Trevor Noah debuts as Daily Show host, but will Bassem Youssef remain a show regular post Jon stewart?
Trevor Noah debuts as new Daily Show host following Jon Stewart's departure after 17 years as host. (Facebook)
South African superstar comic Trevor Noah hosted his first episode of the US satirical television news programme The Daily Show late Monday, replacing popular comedian and commentator Jon Stewart after 16 years.
"I can only assume that this is a strange for you as it is for me," he opened with a straight tone. "Jon Stewart was more than just a late-night host ... in many ways our political dad."
Noah's debut was closely watched by fans of Stewart, in the chair since 1999, and who redefined The Daily Show as a popular source of left-leaning criticism of US current affairs, sending ratings to more than 2 million viewers a night.
"This is surreal for me," Noah said, before striking a more comedic note. "Growing up in the dusty streets of South Africa, I never dreamed... well two things really, an indoor toilet, and a job as host of the Daily Show. And now I have both. And I'm quite comfortable with one of them."
He also addressed criticism that one of the top jobs in US showbusiness was not given to a woman, despite the gender's underrepresentation in comedy, nor even to a US citizen.
Individuals in both categories had been offered the position, he said. "But once more, a job Americans rejected is now being done by an immigrant."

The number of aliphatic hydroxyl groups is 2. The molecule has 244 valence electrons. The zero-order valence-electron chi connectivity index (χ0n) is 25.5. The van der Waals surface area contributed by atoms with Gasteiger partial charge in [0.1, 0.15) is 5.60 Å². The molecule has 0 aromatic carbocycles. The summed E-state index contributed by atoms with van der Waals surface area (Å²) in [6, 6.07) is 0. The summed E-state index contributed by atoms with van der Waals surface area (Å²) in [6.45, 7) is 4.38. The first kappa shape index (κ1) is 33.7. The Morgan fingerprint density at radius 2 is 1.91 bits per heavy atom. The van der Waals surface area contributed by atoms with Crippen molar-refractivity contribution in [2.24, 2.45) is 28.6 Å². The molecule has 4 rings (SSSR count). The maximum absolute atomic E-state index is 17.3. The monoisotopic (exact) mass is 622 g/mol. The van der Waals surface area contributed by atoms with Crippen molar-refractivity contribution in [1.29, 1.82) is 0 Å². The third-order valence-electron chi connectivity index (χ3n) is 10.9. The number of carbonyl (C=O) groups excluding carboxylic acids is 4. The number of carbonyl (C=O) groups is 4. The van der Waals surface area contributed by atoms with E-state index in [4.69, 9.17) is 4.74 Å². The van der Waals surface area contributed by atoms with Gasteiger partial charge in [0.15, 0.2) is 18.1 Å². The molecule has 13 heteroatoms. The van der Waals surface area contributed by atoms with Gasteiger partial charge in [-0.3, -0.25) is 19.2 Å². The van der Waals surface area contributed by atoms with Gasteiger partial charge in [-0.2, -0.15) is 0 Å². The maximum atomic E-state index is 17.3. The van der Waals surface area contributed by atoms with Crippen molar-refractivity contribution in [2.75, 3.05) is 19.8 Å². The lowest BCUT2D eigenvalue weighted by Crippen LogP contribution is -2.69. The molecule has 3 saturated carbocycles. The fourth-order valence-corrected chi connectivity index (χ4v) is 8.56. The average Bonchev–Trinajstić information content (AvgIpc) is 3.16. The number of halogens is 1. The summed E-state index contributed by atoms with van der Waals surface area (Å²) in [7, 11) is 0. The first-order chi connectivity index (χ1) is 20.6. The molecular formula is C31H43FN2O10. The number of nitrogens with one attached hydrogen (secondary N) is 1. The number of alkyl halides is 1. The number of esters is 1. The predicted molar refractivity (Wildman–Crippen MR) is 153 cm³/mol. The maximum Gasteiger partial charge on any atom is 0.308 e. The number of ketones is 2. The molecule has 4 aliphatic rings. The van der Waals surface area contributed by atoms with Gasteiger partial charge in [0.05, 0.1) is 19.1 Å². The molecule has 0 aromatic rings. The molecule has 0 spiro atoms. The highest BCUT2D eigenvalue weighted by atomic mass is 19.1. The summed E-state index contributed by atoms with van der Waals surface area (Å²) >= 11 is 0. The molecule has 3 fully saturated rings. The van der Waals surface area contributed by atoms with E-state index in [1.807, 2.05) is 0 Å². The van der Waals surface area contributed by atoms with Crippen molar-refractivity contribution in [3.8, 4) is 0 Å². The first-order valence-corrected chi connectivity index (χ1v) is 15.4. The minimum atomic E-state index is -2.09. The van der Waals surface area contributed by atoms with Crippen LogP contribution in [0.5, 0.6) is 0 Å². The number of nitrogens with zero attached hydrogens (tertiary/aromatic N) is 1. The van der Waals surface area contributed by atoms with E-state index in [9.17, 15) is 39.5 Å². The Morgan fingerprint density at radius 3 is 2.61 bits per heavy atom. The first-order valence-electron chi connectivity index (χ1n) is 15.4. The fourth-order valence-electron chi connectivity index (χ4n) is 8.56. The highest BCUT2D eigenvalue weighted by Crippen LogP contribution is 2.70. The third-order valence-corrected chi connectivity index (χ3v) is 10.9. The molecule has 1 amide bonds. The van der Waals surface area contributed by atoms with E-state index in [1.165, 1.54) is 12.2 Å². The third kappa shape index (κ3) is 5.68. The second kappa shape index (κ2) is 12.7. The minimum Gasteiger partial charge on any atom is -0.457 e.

He promised Stewart to work hard and "make you not look like the crazy old dude who left his inheritance to some random kid from Africa."
Noah made light of his status as an outsider on a show that focusses mostly on domestic US issues.
A reference to a recent success by baseball team the Mets drew appreciative applause, but he followed with "I don't know what that is, but Jon told me it would work."
Much of the show was tamer than either Noah's or Stewart's earlier work, poking gentle fun at the pope-themed emoticons that appeared on social media during the papal visit, and at departing House Speaker John Boehner.
A brief joke on AIDS, and another referencing the fatal drug overdose of singer Whitney Houston, were the closest he came to being barbed in his opening night.
Noah was almost unknown in the US before his selection by broadcaster Comedy Central for the Daily Show.
His enraged comic monologues and slicing political criticism often went viral on social media, reaching far greater audiences online than the Daily Show's television ratings.
But he faces a tough gig stepping into the chair vacated by Stewart, who was named "most trusted newscaster" in the US by a 2009 TIME magazine poll despite not being a newscaster at all.
The biracial son of a black Xhosa mother and a white European father, Noah, 31, often delves into racial politics and social commentary in his comedy.
He jokes that he "was born a crime" in apartheid-era South Africa. In a 2013 appearance on The Daily Show, where he had appeared just three times before being named host, he quipped fears of police attacks on black men in the US "reminded him of the old days" back home.
In his native South Africa, Noah is a star who has hosted television and radio shows and starred in a documentary about his life as a comic.
He got off to a rocky start with US audiences when shortly after being named to host the Daily Show, he was forced to make a public apology for jokes on social media about women and Jews. In the six-month lead up to his debut, he was noticeably absent from the US talk-show circuit.
In an interview with People magazine, he said the new Daily Show will be different than Stewart's program. But some things, he said, are eternal.
"I will not discount a good, silly joke. Donald Trump's hair is funny. It's always going to be funny, and that's just the human condition," he said.
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